Roy Lichtenstein, ‘Brushstrokes’, 1967, Artsy x Wright
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Roy Lichtenstein

Brushstrokes, 1967

Screenprint in colors, on off-white wove paper
21 4/5 × 29 4/5 in
55.4 × 75.7 cm
Edition 102/300
.
Bidding closed
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About the work
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AW
Artsy x Wright

This work is sold by a private individual and ships from San Diego, California, United States.

Medium
Signature
Signed and numbered in pencil, lower right
Roy Lichtenstein
American, 1923–1997
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When American Pop artist Roy Lichtenstein painted Look Mickey in 1961, it set the tone for his career. This primary-color portrait of the cartoon mouse introduced Lichtenstein’s detached and deadpan style at a time when introspective Abstract Expressionism reigned. Mining material from advertisements, comics, and the everyday, Lichtenstein brought what was then a great taboo—commercial art—into the gallery. He stressed the artificiality of his images by painting them as though they’d come from a commercial press, with the flat, single-color Ben-Day dots of the newspaper meticulously rendered by hand using paint and stencils. Later in his career, Lichtenstein extended his source material to art history, including the work of Claude Monet and Pablo Picasso, and experimented with three-dimensional works. Lichtenstein’s use of appropriated imagery has influenced artists such as Richard Prince, Jeff Koons, and Raymond Pettibon.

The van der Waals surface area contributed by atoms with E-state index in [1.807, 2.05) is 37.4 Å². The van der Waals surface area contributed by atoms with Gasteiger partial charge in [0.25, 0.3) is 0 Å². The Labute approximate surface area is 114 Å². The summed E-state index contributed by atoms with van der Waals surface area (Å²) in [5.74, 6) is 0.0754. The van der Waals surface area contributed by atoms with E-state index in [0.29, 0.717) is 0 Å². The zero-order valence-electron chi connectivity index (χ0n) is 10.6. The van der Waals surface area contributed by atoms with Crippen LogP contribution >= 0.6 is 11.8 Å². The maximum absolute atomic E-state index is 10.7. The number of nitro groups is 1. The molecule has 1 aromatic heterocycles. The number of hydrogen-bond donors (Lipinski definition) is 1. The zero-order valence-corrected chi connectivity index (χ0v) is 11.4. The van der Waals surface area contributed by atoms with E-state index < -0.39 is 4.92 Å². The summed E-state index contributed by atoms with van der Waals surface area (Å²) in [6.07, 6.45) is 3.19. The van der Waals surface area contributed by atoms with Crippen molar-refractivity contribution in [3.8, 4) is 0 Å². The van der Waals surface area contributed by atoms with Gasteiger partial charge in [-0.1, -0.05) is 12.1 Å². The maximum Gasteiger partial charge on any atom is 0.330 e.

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Roy Lichtenstein, ‘Brushstrokes’, 1967, Artsy x Wright
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View
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About the work
Bibliography
AW
Artsy x Wright

This work is sold by a private individual and ships from San Diego, California, United States.

Unframed

Condition Report: With full margins; staining along center edges of paper from prior mounting, bled through from verso, minor wear to four corners of sheet; remains of prior hinges along edges of paper and sheet …

Medium
Signature
Signed and numbered in pencil, lower right
Roy Lichtenstein
American, 1923–1997
Follow

When American Pop artist Roy Lichtenstein painted Look Mickey in 1961, it set the tone for his career. This primary-color portrait of the cartoon mouse introduced Lichtenstein’s detached and deadpan style at a time when introspective Abstract Expressionism reigned. Mining material from advertisements, comics, and the everyday, Lichtenstein brought what was then a great taboo—commercial art—into the gallery. He stressed the artificiality of his images by painting them as though they’d come from a commercial press, with the flat, single-color Ben-Day dots of the newspaper meticulously rendered by hand using paint and stencils. Later in his career, Lichtenstein extended his source material to art history, including the work of Claude Monet and Pablo Picasso, and experimented with three-dimensional works. Lichtenstein’s use of appropriated imagery has influenced artists such as Richard Prince, Jeff Koons, and Raymond Pettibon.

Roy Lichtenstein

Brushstrokes, 1967

Screenprint in colors, on off-white wove paper
21 4/5 × 29 4/5 in
55.4 × 75.7 cm
Edition 102/300
.
Bidding closed
Want to sell a work by this artist? Consign with Artsy.
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